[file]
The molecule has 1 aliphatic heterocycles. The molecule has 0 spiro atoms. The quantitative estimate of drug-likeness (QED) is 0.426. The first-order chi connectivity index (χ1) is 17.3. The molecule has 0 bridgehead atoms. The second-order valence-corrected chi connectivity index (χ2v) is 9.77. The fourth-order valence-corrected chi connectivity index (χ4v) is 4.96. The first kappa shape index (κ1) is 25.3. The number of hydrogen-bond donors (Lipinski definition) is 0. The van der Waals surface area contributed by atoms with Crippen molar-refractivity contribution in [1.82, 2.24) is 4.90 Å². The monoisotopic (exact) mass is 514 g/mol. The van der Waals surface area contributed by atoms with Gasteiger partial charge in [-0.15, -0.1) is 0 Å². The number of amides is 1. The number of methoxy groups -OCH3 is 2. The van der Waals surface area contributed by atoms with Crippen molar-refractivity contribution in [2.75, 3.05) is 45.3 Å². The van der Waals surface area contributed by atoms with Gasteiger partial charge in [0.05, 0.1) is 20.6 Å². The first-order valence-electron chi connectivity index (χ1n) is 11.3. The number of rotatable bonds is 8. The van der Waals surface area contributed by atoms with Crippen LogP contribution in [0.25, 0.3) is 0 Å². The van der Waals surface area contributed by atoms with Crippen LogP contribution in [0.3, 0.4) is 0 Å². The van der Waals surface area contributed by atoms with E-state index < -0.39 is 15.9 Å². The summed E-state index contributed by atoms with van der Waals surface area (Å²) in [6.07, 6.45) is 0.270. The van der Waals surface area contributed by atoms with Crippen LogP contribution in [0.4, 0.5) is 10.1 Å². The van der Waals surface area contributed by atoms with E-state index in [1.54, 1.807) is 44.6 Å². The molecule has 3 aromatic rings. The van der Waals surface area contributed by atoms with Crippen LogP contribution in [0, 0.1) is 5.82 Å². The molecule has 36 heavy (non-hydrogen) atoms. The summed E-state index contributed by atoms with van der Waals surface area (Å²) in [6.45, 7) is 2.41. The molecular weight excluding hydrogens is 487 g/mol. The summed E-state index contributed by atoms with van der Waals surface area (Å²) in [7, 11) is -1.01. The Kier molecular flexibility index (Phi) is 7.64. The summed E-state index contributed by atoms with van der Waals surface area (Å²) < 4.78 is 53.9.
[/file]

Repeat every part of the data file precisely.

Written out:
The molecule has 1 aliphatic heterocycles. The molecule has 0 spiro atoms. The quantitative estimate of drug-likeness (QED) is 0.426. The first-order chi connectivity index (χ1) is 17.3. The molecule has 0 bridgehead atoms. The second-order valence-corrected chi connectivity index (χ2v) is 9.77. The fourth-order valence-corrected chi connectivity index (χ4v) is 4.96. The first kappa shape index (κ1) is 25.3. The number of hydrogen-bond donors (Lipinski definition) is 0. The van der Waals surface area contributed by atoms with Crippen molar-refractivity contribution in [1.82, 2.24) is 4.90 Å². The monoisotopic (exact) mass is 514 g/mol. The van der Waals surface area contributed by atoms with Gasteiger partial charge in [-0.15, -0.1) is 0 Å². The number of amides is 1. The number of methoxy groups -OCH3 is 2. The van der Waals surface area contributed by atoms with Crippen molar-refractivity contribution in [2.75, 3.05) is 45.3 Å². The van der Waals surface area contributed by atoms with Gasteiger partial charge in [0.05, 0.1) is 20.6 Å². The first-order valence-electron chi connectivity index (χ1n) is 11.3. The number of rotatable bonds is 8. The van der Waals surface area contributed by atoms with Crippen LogP contribution in [0.25, 0.3) is 0 Å². The van der Waals surface area contributed by atoms with Crippen LogP contribution in [0.3, 0.4) is 0 Å². The van der Waals surface area contributed by atoms with E-state index < -0.39 is 15.9 Å². The summed E-state index contributed by atoms with van der Waals surface area (Å²) in [6.07, 6.45) is 0.270. The van der Waals surface area contributed by atoms with Crippen LogP contribution in [0.4, 0.5) is 10.1 Å². The van der Waals surface area contributed by atoms with E-state index in [1.54, 1.807) is 44.6 Å². The molecule has 3 aromatic rings. The van der Waals surface area contributed by atoms with Crippen LogP contribution in [0, 0.1) is 5.82 Å². The molecule has 36 heavy (non-hydrogen) atoms. The summed E-state index contributed by atoms with van der Waals surface area (Å²) in [6.45, 7) is 2.41. The molecular weight excluding hydrogens is 487 g/mol. The summed E-state index contributed by atoms with van der Waals surface area (Å²) in [7, 11) is -1.01. The Kier molecular flexibility index (Phi) is 7.64. The summed E-state index contributed by atoms with van der Waals surface area (Å²) < 4.78 is 53.9.